Brushless motor controller a4963 experience

Hi all,

I have been playing around with this chip.

In case anyone is interested in relatively easy motor control, I had a pretty good time with this. I soldered it onto a adafruit pcb adapter and just left the thermal pad floating
SMT Breakout PCB for SOIC-20 or TSSOP-20 - 3 Pack! : ID 1206 : $4.50 : Adafruit Industries, Unique & fun DIY electronics and kits. It seems to work just fine and hasn't had an over temperature fault yet.

The chip only drives p channel upper fets (no bootstrap). It has all kinds of configuration options and drive modes to make the tinkerer happy.

Chip is about $3 dollars and adapter is about $1.50, supply your own FETs and caps.Total cost including fets caps and board was $6.
Circuit is simple to make, although you may need to spend a bit of time fiddling with start speeds and fine tuning the controls for your motor. I had a 3900kv 6 pole motor and spent a couple of evenings just getting the thing to start and turn reliably.

I used a irf9540 top fet and irf540 bottom fet. The schematic i used is the same as the functional block diagram from the data sheet except i added a couple 104 caps and a 470uf cap on the power input. I am not using a current sense resistor for now as i didn't have anything suitable so i just tied both together and then to ground (i'm sure this come back to haunt me). Certain control modes only work with the current sense resistor.

Anyway, just though i would pass on my experience, I am testing the a4960 (all n channel fets), when the proto-adapter for it arrives and will report how it goes.


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Thanks for sharing - looks like a handy device.

Hi Alka
i am a arduino-beginner. Could you post your code? I'd like to implement a closed-loop speedcontroll with the a4963. It would help a lot to see some runnig code.


Interesting - can't help thinking an all-n-channel driver is a better idea, n-channel have
significantly lower losses.

You are probably right mark, I tried this on a very small motor, I would want to use the a4960 if the budget allows.

To control it is quite simple, It reads a low frequency pwm input (under 1000hz) and uses that to control the speed (or current) of the selected control mode.

Writing registers to select the control mode is quite simple using the SPI library, the chip needs 16 bits and the outputs the diagnostic registers 16 bits. I broke it into two 8 bit segments.

Sorry you will have to work on your own code for other registers, i didn't play around with it for long enough, but this is how you can set it up to select closed loop speed control and will output the diagnostic register. The code i'm sure is written poorly, but it should work (provided everything else in the circuit does too).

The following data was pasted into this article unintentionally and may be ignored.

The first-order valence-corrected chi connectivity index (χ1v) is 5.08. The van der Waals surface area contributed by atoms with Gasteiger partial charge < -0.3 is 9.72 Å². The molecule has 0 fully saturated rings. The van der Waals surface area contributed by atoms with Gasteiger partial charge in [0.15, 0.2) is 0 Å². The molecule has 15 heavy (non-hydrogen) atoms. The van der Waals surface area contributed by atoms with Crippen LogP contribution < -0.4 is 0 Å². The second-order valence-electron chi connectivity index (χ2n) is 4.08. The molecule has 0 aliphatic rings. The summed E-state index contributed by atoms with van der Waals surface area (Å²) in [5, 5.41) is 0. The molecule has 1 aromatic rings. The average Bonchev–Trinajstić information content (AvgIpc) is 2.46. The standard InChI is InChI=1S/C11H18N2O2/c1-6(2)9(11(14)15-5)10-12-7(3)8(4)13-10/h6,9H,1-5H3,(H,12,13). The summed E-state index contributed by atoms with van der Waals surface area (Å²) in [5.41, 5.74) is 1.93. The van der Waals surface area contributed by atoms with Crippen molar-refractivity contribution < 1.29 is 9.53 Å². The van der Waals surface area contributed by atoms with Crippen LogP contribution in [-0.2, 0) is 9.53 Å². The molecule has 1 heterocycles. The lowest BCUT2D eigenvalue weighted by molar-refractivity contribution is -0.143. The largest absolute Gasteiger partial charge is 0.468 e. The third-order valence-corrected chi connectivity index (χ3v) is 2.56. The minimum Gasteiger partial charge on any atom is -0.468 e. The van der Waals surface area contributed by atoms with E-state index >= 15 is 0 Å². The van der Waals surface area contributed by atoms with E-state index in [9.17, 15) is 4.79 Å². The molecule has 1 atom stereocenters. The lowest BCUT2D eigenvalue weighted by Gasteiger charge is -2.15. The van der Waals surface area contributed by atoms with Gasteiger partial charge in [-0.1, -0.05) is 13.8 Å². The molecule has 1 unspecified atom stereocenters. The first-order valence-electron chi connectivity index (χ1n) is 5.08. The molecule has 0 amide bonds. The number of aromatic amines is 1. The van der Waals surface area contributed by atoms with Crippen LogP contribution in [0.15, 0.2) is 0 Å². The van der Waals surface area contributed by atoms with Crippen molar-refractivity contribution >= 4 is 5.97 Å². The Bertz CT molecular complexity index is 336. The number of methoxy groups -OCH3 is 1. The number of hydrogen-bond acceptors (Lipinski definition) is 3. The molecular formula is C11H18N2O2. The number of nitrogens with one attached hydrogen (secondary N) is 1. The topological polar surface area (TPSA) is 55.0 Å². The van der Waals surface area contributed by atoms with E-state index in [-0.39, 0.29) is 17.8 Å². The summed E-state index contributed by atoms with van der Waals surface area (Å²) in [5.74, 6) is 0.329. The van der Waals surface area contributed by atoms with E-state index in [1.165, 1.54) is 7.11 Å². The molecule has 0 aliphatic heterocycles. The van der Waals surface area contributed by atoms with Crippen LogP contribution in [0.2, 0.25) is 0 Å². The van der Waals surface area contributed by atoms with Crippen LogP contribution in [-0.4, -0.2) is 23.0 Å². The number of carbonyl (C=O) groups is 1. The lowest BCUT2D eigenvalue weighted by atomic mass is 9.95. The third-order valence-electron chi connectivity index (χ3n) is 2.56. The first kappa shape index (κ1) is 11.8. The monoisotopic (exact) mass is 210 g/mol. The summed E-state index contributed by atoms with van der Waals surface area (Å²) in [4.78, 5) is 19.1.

// include the SPI library:
#include <SPI.h>
#include <Serial.h>

int diagFirst;
int diagLast;

const int slaveSelectPin = 10;    // set pin 10 as  cs
const int analogInPin = A5;  // Analog input pin that the potentiometer is attached to
const int pwmPin = 6;        // pwm pin out

int motorSpeed;

void setRunRegister(){                     //selects closed loop speed control all other setting default
  digitalWrite(slaveSelectPin,LOW);        //  cs low selects chip
  diagFirst = SPI.transfer(0b11111100);             //first 8 bits out - bits 5 and 6 select control mode
  diagLast = SPI.transfer(0b00001001);             //second 8 bits out
  digitalWrite(slaveSelectPin,HIGH);  //  cs pin high to de-select the chip
  Serial.println(diagFirst,BIN);          //prints diagnostic register first 8 bits
  Serial.println(diagLast,BIN);          //last 8 bits

void setup() {
  pinMode (slaveSelectPin, OUTPUT);

void loop() {
   motorSpeed = constrain(map(analogRead(analogInPin), 0, 1024, 0, 255), 0, 255);

This is just a very basic way of controlling the chip, there are loads of options and things to tweak on other config registers , some you may want to put in setup instead of the main loop. This is just to illustrate how to change a register.

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hi dear friends! :slight_smile:
I have build test board on a4963 and trying to start motor.
When i start PWM (400Hz and duty cycle from 0 to 100% 3V3 logic) motor start pulsed but not rotate, When I increase duty, pulsing also go high and steel no rotation.
I try to send some via SPI but seems nothing happened (16bit per transaction, 0b1111010000001001)

:slight_smile: :slight_smile: :slight_smile: :slight_smile: :slight_smile: :slight_smile: :slight_smile: Hi, it's great bldc driver now it run well in pair with stm32F103.

Here is SPI data sequence for start:

load_data_a4963(0b0001001000010100);//Config 0
load_data_a4963(0b0011001111011111);//Config 1
load_data_a4963(0b0101011110010011);//Config 2
load_data_a4963(0b0111011101010010);//Config 3
load_data_a4963(0b1001011100011111);//Config 4
load_data_a4963(0b1011011101111000);//Config 5

If anyone need help in a4963 I am ready to assist

Hey that's great, I am glad it is working for you!

The a4963 has its limitations with mosfet choices but the control options are great.. the a4960 is a big step up.

If you like tinkering with motor control chips and arm chips check out the "stspin32f0" or "stspin32f0a".They are all in one mcu and gate driver chip with build in voltage regulation too! The "A" version has a larger voltage range, and can be programmed with rx/tx as boot0 pin is available. The normal version must be programmed with St-link.
I made a simple example board on my blog at rcgroups

What should ı do for controll A4963 with PWM ? Can someone explain steps by steps?